A Colorado Winery for The Ordinary Fellow

Look up “Colorado wine” and Google suggests people want to know, “Is Colorado good for wine?” and, “Does Colorado have good wineries?” Up until last week, I had no idea.

Enter Colorado winery, The Ordinary Fellow. The labels on the samples I received are anything but commonplace, splashed with colorful artwork. A small peel off tab enables an outer sleeve to rotate around the bottle. With each turn of the clever wrapper, cutouts highlight different images below along with clever sayings. The innovative approach is something perfectly playful and enchanting for those who feel that stodgy wine labels can be a snooze fest. Perhaps this is one way to attract a new audience to wine?


While the labels may be unique and unconventional, the varietal contents are more commonplace. Bottles I received include consumer darlings Pinot Noir and Cabernet Sauvignon, and Riesling. What may be a surprise to learn is that the Riesling and Cabernet come from the same vineyard. However, different microclimates can enable very different grapes to flourish within one vineyard. That’s not to say Colorado wine country doesn’t have distinctive qualities. By way of example, here’s a quick overview.

Fun Facts About Colorado Wine

Want to dazzle people with your knowledge of Colorado wine? Here are some talking points to share the next time you’re at a party courtesy of the Colorado Wine Industry Development Board.

  • Colorado has more than 170 licensed wineries.
  • It is home to two federally designated American Viticultural Areas (AVAs): the Grand Valley AVA and the West Elks AVA.
  • These two AVAs contribute 90% of the wine grapes grown in Colorado.
  • At 4,000 to 7,000 feet in elevation, Colorado lays claim to the highest growing regions in the Northern Hemisphere (by comparison, Washington State’s Horse Heaven Hills AVA ranges from 200 to 2,000 feet).

The Ordinary Fellow Origin Story

Interestingly, Ben Parsons, the bloke behind The Ordinary Fellow, sounds anything but ordinary. The winemaker previously founded The Infinite Monkey Theorem (TIMT) winery in 2008. A 2019 Wine Spectator article announcing his resignation reports, “He kickstarted the urban winery and canned wine trends.” Sounds like Ben is intent on making wine more accessible, something the industry desperately needs.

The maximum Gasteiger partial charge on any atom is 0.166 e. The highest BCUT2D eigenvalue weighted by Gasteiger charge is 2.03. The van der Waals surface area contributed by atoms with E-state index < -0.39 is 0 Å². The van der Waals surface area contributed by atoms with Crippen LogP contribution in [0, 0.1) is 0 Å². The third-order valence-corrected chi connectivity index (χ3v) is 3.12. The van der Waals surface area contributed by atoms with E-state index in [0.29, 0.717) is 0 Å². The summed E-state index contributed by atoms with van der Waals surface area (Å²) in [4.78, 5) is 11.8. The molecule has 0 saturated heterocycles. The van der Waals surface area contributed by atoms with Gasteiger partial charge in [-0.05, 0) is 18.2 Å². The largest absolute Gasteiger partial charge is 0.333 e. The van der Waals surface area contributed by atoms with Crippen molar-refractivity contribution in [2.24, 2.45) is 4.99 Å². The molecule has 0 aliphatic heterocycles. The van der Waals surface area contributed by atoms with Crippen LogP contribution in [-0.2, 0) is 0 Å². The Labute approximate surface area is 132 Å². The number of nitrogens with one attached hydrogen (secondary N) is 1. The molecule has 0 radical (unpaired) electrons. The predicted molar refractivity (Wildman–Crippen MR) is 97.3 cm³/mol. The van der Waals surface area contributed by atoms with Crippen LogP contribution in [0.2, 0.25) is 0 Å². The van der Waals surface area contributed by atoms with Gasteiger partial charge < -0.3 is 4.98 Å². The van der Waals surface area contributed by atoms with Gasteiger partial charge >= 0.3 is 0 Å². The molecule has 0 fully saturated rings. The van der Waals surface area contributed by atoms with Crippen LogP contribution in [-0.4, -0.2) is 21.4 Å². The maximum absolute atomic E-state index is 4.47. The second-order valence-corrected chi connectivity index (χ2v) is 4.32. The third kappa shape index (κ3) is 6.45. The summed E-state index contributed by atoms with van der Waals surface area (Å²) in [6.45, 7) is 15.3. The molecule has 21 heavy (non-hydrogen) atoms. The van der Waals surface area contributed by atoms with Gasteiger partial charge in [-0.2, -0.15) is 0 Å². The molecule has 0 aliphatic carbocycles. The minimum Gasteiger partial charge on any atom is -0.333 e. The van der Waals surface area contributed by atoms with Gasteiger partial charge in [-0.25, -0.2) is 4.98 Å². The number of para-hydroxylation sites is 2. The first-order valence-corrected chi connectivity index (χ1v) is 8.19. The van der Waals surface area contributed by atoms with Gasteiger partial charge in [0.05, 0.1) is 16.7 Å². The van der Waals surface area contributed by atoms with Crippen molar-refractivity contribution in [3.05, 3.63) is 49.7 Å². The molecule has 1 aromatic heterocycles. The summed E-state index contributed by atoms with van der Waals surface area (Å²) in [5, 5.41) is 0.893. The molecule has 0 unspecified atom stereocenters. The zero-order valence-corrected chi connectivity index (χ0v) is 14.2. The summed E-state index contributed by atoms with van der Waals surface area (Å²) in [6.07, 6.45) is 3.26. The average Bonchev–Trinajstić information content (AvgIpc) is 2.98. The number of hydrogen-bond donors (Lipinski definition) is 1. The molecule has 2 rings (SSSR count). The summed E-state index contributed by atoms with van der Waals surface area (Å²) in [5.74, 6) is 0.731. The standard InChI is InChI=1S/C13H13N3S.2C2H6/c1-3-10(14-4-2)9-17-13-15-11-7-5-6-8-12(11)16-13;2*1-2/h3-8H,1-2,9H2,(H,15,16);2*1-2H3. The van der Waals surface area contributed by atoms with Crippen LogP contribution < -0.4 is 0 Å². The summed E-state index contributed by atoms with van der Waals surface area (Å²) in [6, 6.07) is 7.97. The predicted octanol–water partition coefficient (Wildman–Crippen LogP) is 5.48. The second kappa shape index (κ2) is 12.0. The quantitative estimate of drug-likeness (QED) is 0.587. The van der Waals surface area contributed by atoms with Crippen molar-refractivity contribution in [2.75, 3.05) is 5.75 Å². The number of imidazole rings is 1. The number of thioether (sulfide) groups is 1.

Named after a British pub in Ben’s hometown, The Ordinary Fellow opened its doors in November 2021 in downtown Palisade. Why another Colorado winery? Parsons professes, “The opportunity presented itself to take over a 13-acre vineyard in SW Colorado and I see great potential in Palisade as a destination to recreate. I also believe you can make World class wine in Colorado and I have unfinished business here.”

Take a peek at The Ordinary Fellow online wine shop and, surprisingly, Washington wines are currently on offer! What’s that about? Ben explained, “I worked with Four Feathers Wine Estates to set up their custom canning operation after I left TIMT and got to know their team. It made sense to make some wine from The Horse Heaven Hills to start with so that I had wine to sell when I launched The Ordinary Fellow.”

Which leads back to the question, does Colorado have good wineries? While I am not yet able to speak to the ambience of the tasting rooms, I certainly have some thoughts on the wines.

The Ordinary Fellow Colorado Wines

The Riesling and the Cabernet Sauvignon sampled come from Box Bar Vineyard sites at 6,200 – 6,500 feet in elevation. It is farmed by hand and with no artificial sprays or fertilizers.

Hawks’ Nest Vineyard, home to the Pinot Noir, sits at an astounding 6,800 feet in elevation with a southwest slope.

All three wines I received were hand harvested.

The Ordinary Fellow Riesling

420 cases made
One whiff and the variety reveals itself with a signature note of petrol on the nose. This easy drinking juicy wine reveals citrus, apricot, and Fuji apple along with a pleasant mouthfeel.

We usually uncork a Riesling when the hubby picks up take out from our favorite Indian restaurant. However, on this occasion it was poured with an Ottolenghi recipe for “Celery Root Steaks” along with chicken cutlets, yogurt and mustard sauce, and mashed potatoes. Sure, celery root might make you raise your eyebrows but don’t knock it until you’ve tried it!

The Ordinary Fellow Pinot Noir

450 cases made
If ever a wine conveyed sunny optimism, this is the one! A terrific wine for the transition to spring and patio season, it showcases a pale yet vivid ruby hue. This light, bright beauty offers Pinot’s trademark cherry notes on the palate where it meets up with raspberry then subsides with a delicately tannic finish.

Cabernet Sauvignon

350 cases made
If you like your cab to deliver a savory green bell pepper character, this is the wine for you. It finishes with red fruit and medium plus tannins. I imagine this wine is as rugged as the region’s terrain.

Are you curious about wine from Colorado? Leave a comment on my Instagram post. I’m fascinated to know what you think!

Learn more via The Ordinary Fellow website.

About the Author

Nancy Croisier, founder of VinoSocial, is on a mission to get a bottle of wine on every dinner table. Her work can be found in the Slow Wine Guide USA, Explore Washington State, and Washington Tasting Room Magazine. Connect with her on Instagram, Twitter, and Facebook.